Under the umbrella of legitimacy that His Holiness provides, the Ganden Phodrang Shung made a daring escape to exile, intended, initially at least, to reclaim our land and deliver to our people the gift of democracy and freedom. If history books were to justify our seemingly dispassionate and unproductive means by the exemplary and harmonious end we hope to achieve then this abrupt end to an era of popular and crucial leadership would carry far more political and ideological repercussions than just being another practical transition.
Two Dalai Lamas
His Holiness the Dalai Lama, off late, has been asked many times on the prospects of his reincarnation with reference to the current stalemate surrounding the 11th Panchen Lama. While His Holiness has continuously maintained that his reincarnation will be born in the free world, the Dalai Lama also accepts the strong possibility of the Chinese communist party picking their own choice for the 15th. His Holiness puts it succinctly as, “One official Dalai Lama and one Dalai Lama of the heart”.
Since the issue of retirement took steam, the Chinese government officials have been careful in stressing that the Dalai Lama must reincarnate. As ironical as it might sound but the Chinese communist party knows, all so well, that Tibet’s religious leaders, led by the Dalai Lama hold answer to almost any Tibetan puzzle. Retirement or not, China will romp forward with its longstanding preparations for appointing the next Dalai Lama with the blessings of their puppet Panchen Lama.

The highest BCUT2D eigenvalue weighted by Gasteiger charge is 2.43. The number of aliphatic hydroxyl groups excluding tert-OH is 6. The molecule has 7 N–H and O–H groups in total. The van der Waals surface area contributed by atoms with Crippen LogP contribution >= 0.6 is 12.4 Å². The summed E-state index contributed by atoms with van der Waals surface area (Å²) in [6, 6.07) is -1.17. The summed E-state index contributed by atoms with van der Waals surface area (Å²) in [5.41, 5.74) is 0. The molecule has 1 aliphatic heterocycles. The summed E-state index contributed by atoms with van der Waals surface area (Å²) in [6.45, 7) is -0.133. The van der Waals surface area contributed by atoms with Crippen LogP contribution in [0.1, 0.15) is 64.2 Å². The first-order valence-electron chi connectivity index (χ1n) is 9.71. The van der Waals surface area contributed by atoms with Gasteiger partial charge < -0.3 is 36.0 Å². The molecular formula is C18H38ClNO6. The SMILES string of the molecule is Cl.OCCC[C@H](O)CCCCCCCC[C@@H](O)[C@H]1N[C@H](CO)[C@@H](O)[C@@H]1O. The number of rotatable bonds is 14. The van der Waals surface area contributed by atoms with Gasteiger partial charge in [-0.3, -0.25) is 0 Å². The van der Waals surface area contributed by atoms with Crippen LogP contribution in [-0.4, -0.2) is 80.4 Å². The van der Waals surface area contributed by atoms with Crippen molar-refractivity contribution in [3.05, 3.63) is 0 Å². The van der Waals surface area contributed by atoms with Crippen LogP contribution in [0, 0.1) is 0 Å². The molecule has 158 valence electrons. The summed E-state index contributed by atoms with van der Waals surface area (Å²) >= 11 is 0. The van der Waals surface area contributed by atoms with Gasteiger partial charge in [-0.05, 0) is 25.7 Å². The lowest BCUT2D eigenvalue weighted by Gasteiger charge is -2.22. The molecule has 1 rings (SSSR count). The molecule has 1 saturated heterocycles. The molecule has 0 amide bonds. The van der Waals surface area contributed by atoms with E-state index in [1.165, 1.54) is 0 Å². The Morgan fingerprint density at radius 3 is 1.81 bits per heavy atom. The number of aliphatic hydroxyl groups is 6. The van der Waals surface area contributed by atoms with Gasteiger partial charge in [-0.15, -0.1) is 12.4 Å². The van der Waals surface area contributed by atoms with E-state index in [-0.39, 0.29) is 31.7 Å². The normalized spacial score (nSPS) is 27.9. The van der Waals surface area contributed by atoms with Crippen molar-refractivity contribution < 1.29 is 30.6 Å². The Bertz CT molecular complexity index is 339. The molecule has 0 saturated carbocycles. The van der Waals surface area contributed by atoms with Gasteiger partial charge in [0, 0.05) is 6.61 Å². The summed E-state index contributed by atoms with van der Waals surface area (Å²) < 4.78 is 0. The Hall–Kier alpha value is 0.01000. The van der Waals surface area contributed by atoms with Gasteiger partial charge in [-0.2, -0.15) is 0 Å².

It is evident that an escapist approach to such a stalemate will galvanise the problem and cause further confusion and distress. Events as such, where a blasphemous lie is being employed to cover up a historical truth, more assertiveness and audacity should be displayed.
Amendments to the Charter
The statement of His Holiness on retirement, many perceive is a step intended upon making the exile administration more self-reliant and democratic. No sensible Tibetan would argue against that. But why do we want to believe that only the exit of His Holiness will make us more enterprising.
Why can’t we, while His Holiness acts as the free spokesperson, bring plausible changes to make the government more accountable to and more representative of its people and their aspirations.